That’s the approach I took, and understanding that me leaving, or rather, just stepping out of a comfortable situation, and me wanting to take a chance on my own was something that was gonna not only be somewhat daunting but exciting. You know what I mean? So, this is exciting for me, to know that it’s all on me. The spotlight is on me, and that could be a good thing, or a not so good thing. But my approach behind it, it’s been all positive, which is why I think the reception has been as good as it’s been because there aren’t any preset notions. There’s no hype, there’s no big huge promo package behind it. This is just me creating some music that I believe that people will love and hopefully appreciate. And that’s it. 

Well, I will say when I did listen to it, I liked it by the way. I genuinely do. But when I listened to the album, I heard Shawn Stockman the man, the solo artist. I didn’t necessarily hear Boyz II Men, which I think is a good thing. So, was it kind of hard for you, musically to, or you know, mentally, getting over that initial hurdle of, this is you, this is your work, this is what you’re putting out?

I think it’s good. I think I took the mentality that it would be harder for people to understand that, more than myself because I’ve been doing this for a long time. The solo project has been something I’ve been dreaming of for years. So me finally doing it at this stage in my life, I’ve already warmed up to that idea and I was just waiting for the right time and moment. Which is the reason why I called the album Foreword, it’s an introduction from me to people. To kind of get to know me from this angle because again, me understanding that people would kind of scrunch up their face and say, ‘well, what’s he doing this for? Or why is he doing this?’ would be the harder hurdle to jump over opposed to me. I was already there. 

I was just trying to get other people used to the idea that yes, this can happen too. You know, that’s, that’s what this whole thing was about, which is the reason why I named it the way that I did, and created the songs that I created. I didn’t want to reinvent the wheel. I didn’t want to come off too avant-garde, and too risqué where people have to scratch their head, listening to it, asking ‘well, what the hell is this?’ I wanted to tap into what my core was, from a songwriting and singing standpoint.

This is who I am. Yes, the book can get deeper, but this is who I am. I want you to know who I am first before you know everything else. You never go out on a date and tell everybody everything on the first date,  you’re going to run that poor woman away. You want to be able to at least give them an introduction to who you are. Get to know me, I get to know you, that whole thing. And then as the comfort level develops, then you can expose more. 

So, you had said the solo album was something that was in the works for you for years. Why would you say it took you so long to have it coming to fruition?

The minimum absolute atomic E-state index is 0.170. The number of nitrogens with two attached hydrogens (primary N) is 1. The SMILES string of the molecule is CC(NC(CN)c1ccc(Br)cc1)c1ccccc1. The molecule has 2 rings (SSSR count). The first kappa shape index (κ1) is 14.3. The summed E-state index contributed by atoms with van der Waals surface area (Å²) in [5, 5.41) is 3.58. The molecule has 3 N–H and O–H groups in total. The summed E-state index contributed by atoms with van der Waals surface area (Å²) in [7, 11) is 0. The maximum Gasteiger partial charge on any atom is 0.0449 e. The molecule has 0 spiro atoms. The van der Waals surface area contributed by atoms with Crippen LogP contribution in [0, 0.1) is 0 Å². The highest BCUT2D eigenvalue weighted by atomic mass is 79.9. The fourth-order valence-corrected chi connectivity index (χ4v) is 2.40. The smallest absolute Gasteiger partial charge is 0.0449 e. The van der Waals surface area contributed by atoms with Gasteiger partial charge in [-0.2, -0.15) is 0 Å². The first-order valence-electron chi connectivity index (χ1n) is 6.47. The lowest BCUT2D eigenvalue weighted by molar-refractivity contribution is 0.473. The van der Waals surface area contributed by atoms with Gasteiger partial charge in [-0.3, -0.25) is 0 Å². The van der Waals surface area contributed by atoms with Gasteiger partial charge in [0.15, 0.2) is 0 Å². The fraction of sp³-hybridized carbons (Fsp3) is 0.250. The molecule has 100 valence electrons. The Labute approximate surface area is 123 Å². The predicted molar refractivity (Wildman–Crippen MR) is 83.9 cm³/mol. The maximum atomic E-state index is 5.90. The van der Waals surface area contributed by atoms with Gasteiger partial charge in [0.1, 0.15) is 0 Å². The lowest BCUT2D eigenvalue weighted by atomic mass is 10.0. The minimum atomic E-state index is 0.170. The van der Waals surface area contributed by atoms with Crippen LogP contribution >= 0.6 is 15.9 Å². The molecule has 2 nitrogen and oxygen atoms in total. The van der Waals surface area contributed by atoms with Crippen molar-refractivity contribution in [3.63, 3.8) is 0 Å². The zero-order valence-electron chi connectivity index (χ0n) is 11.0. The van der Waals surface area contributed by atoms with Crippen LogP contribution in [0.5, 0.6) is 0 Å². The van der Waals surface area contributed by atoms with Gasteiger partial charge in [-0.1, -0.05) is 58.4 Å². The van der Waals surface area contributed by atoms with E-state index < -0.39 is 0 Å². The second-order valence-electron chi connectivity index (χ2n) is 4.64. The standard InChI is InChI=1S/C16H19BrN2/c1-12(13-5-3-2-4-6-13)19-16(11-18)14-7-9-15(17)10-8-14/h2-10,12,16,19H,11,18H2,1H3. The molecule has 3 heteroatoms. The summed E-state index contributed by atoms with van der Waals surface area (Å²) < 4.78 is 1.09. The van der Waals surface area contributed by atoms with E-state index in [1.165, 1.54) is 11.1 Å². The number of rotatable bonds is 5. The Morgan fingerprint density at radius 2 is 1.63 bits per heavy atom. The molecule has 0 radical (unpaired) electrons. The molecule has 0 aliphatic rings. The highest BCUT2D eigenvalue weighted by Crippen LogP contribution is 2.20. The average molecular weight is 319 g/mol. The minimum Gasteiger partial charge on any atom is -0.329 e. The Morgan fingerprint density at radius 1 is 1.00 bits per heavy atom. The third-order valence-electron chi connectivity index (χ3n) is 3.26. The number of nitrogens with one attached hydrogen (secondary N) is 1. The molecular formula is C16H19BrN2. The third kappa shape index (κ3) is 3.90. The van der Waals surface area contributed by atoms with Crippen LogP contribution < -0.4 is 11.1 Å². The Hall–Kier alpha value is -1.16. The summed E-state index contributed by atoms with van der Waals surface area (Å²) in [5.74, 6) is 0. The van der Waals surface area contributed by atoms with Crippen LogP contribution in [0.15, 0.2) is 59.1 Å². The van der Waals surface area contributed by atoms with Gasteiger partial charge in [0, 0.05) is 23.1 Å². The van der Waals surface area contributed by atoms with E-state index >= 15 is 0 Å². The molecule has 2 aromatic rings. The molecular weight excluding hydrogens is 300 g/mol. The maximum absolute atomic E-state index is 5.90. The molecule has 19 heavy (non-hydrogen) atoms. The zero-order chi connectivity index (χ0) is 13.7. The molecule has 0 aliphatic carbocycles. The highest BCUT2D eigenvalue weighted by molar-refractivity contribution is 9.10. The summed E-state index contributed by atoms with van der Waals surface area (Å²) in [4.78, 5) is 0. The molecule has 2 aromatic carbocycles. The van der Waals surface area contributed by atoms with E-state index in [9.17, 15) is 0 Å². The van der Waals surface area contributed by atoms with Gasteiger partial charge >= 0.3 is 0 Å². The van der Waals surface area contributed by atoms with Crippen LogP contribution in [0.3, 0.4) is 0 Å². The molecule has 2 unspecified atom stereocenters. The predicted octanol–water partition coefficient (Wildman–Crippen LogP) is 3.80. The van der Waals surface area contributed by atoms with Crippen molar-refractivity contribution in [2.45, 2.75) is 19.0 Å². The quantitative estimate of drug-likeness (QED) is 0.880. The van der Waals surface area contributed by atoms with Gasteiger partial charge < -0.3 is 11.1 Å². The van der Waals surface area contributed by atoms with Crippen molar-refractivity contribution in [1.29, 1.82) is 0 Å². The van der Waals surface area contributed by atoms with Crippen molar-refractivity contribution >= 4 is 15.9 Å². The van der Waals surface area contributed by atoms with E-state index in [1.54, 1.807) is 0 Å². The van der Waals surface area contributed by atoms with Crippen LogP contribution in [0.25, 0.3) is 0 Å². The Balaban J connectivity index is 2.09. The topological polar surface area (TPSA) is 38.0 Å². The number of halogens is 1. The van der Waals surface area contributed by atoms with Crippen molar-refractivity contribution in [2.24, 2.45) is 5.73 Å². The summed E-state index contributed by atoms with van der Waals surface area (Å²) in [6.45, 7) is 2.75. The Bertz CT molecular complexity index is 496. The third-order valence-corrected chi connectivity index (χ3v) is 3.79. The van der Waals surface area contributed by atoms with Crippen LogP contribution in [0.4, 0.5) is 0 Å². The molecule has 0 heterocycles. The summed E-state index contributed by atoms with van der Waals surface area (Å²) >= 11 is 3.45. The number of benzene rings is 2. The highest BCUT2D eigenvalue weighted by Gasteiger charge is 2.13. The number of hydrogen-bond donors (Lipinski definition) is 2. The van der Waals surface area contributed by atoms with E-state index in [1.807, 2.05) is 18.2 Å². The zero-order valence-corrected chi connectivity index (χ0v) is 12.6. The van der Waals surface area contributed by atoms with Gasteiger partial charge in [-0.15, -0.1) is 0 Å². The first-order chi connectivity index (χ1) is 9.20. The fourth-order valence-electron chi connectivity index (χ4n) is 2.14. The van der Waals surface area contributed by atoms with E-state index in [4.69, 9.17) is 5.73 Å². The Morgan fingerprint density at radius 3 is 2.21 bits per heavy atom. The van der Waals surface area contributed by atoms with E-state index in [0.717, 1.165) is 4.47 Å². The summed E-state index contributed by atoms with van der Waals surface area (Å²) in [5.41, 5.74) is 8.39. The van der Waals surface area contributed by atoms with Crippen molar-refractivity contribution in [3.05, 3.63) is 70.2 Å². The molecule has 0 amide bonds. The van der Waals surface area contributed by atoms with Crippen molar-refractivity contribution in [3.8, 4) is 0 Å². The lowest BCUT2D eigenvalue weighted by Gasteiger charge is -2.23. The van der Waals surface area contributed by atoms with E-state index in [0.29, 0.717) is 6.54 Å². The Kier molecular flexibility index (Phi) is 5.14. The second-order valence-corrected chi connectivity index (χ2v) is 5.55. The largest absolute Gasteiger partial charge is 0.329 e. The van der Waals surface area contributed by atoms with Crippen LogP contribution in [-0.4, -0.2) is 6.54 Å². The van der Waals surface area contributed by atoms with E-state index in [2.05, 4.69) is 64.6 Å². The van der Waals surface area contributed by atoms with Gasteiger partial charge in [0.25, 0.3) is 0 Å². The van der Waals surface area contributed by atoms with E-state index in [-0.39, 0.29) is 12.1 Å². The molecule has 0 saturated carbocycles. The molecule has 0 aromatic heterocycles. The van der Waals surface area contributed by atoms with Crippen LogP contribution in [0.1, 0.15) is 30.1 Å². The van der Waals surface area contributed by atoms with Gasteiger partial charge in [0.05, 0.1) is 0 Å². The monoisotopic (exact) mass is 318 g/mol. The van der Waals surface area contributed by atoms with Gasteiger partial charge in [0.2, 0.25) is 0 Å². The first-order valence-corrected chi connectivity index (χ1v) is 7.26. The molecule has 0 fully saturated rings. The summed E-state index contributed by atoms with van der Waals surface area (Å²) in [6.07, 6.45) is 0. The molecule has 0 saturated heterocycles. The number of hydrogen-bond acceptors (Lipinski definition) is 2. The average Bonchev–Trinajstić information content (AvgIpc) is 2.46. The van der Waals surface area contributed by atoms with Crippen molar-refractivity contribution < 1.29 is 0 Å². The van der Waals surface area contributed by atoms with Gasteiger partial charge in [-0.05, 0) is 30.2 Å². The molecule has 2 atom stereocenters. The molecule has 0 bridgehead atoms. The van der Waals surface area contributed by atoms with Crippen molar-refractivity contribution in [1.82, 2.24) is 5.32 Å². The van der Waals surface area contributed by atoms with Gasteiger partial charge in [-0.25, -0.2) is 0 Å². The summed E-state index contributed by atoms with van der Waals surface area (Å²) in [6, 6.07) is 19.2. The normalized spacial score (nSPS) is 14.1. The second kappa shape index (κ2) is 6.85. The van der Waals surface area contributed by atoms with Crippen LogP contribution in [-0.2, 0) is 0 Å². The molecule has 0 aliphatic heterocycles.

Timing. Because as much as I might’ve wanted to, or might’ve thought about doing certain things, or doing the solo record; these years past helped me understand that mentally, at least in the beginning I wasn’t ready. So there were certain things that I had to learn,  understandable, develop and experience in order for me to write the songs that I wrote. So it gave me, these years waiting, material. From personal standpoints, to others to see, to witness, and to write about. I always wanted the music to always come from a real place and not be a thing where, ‘oh, I got to get this producer, I gotta get this song writer, I got to get this guy, I gotta get that guy.’ I wrote every song. If I didn’t write it by myself, I co-wrote it. And this wasn’t about anything but; you can’t have people tell your story better. Nobody can tell your story better than me. So this is why I did it the way that I did. 

I love that, you know, especially because with the whole topic of writing, co-writing, ghost writing, I feel like it really is important. Like you said, nobody can tell your story better than you can. And you come from an era of storytelling, and album sequencing so people can get the full picture, the full story. So because this is a part of your story, right? How would you describe the songs you put into fruition, the sequencing of the album? What is the story of Foreword

The story of Foreword is, here’s some songs that I want you to enjoy in hopes that they connect with you on some level. These are some experiences that I’ve gone through. These are some journeys I’ve traveled, these are some pleasures that I’ve enjoyed. And quite frankly, there are no different from experiences, or pleasures, or things that you’ve gone through. Again, this is an introduction. This is me saying hello, my name is, and just like any date or a type of relationship, you develop the similarities.

You develop an understanding that there are similarities to all of our lives. And these are the songs that come out of it. You know, this is me living life, and growing, and it not being about anything else. There’s no other intention, but here’s my music. Enjoy it. See if you connect with it. And if so, I’ll see it, a concert, and then I can sing them to you too, and then we can further get into the story. Let’s get into this, and that’s pretty much how it is.

Foreword is available now on all stream platforms, check it out here, and listen to the interview below.